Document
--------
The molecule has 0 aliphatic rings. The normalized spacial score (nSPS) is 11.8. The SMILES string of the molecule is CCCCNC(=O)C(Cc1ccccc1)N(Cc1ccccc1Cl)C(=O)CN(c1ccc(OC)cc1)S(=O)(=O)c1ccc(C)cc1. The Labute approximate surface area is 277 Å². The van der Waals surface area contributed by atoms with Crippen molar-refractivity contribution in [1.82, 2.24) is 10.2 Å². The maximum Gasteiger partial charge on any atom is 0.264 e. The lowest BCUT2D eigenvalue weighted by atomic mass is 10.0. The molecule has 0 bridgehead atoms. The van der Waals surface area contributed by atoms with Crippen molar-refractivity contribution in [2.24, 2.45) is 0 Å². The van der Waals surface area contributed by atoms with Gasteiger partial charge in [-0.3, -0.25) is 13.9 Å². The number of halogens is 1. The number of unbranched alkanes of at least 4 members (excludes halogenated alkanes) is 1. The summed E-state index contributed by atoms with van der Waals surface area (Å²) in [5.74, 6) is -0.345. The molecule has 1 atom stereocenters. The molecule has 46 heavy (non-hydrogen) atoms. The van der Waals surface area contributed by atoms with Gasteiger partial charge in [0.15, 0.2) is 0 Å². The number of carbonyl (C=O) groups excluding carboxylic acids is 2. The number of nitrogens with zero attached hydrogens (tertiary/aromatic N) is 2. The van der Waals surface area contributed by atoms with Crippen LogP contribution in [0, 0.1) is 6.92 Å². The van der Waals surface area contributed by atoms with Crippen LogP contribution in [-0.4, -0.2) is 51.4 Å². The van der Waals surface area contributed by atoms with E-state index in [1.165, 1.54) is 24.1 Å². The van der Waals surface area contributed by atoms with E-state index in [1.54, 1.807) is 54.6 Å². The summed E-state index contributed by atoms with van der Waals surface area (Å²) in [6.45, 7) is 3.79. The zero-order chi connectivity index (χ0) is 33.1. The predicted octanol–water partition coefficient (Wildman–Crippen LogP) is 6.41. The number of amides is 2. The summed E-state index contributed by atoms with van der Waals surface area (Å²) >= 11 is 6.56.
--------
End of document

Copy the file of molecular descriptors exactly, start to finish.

The molecule has 0 aliphatic rings. The normalized spacial score (nSPS) is 11.8. The SMILES string of the molecule is CCCCNC(=O)C(Cc1ccccc1)N(Cc1ccccc1Cl)C(=O)CN(c1ccc(OC)cc1)S(=O)(=O)c1ccc(C)cc1. The Labute approximate surface area is 277 Å². The van der Waals surface area contributed by atoms with Crippen molar-refractivity contribution in [1.82, 2.24) is 10.2 Å². The maximum Gasteiger partial charge on any atom is 0.264 e. The lowest BCUT2D eigenvalue weighted by atomic mass is 10.0. The molecule has 0 bridgehead atoms. The van der Waals surface area contributed by atoms with Crippen molar-refractivity contribution in [2.24, 2.45) is 0 Å². The van der Waals surface area contributed by atoms with Gasteiger partial charge in [-0.3, -0.25) is 13.9 Å². The number of halogens is 1. The number of unbranched alkanes of at least 4 members (excludes halogenated alkanes) is 1. The summed E-state index contributed by atoms with van der Waals surface area (Å²) in [5.74, 6) is -0.345. The molecule has 1 atom stereocenters. The molecule has 46 heavy (non-hydrogen) atoms. The van der Waals surface area contributed by atoms with Gasteiger partial charge in [0.15, 0.2) is 0 Å². The number of carbonyl (C=O) groups excluding carboxylic acids is 2. The number of nitrogens with zero attached hydrogens (tertiary/aromatic N) is 2. The van der Waals surface area contributed by atoms with Crippen LogP contribution in [0, 0.1) is 6.92 Å². The van der Waals surface area contributed by atoms with Crippen LogP contribution in [-0.4, -0.2) is 51.4 Å². The van der Waals surface area contributed by atoms with E-state index in [1.165, 1.54) is 24.1 Å². The van der Waals surface area contributed by atoms with E-state index in [1.54, 1.807) is 54.6 Å². The summed E-state index contributed by atoms with van der Waals surface area (Å²) in [6.45, 7) is 3.79. The zero-order chi connectivity index (χ0) is 33.1. The predicted octanol–water partition coefficient (Wildman–Crippen LogP) is 6.41. The number of amides is 2. The summed E-state index contributed by atoms with van der Waals surface area (Å²) >= 11 is 6.56.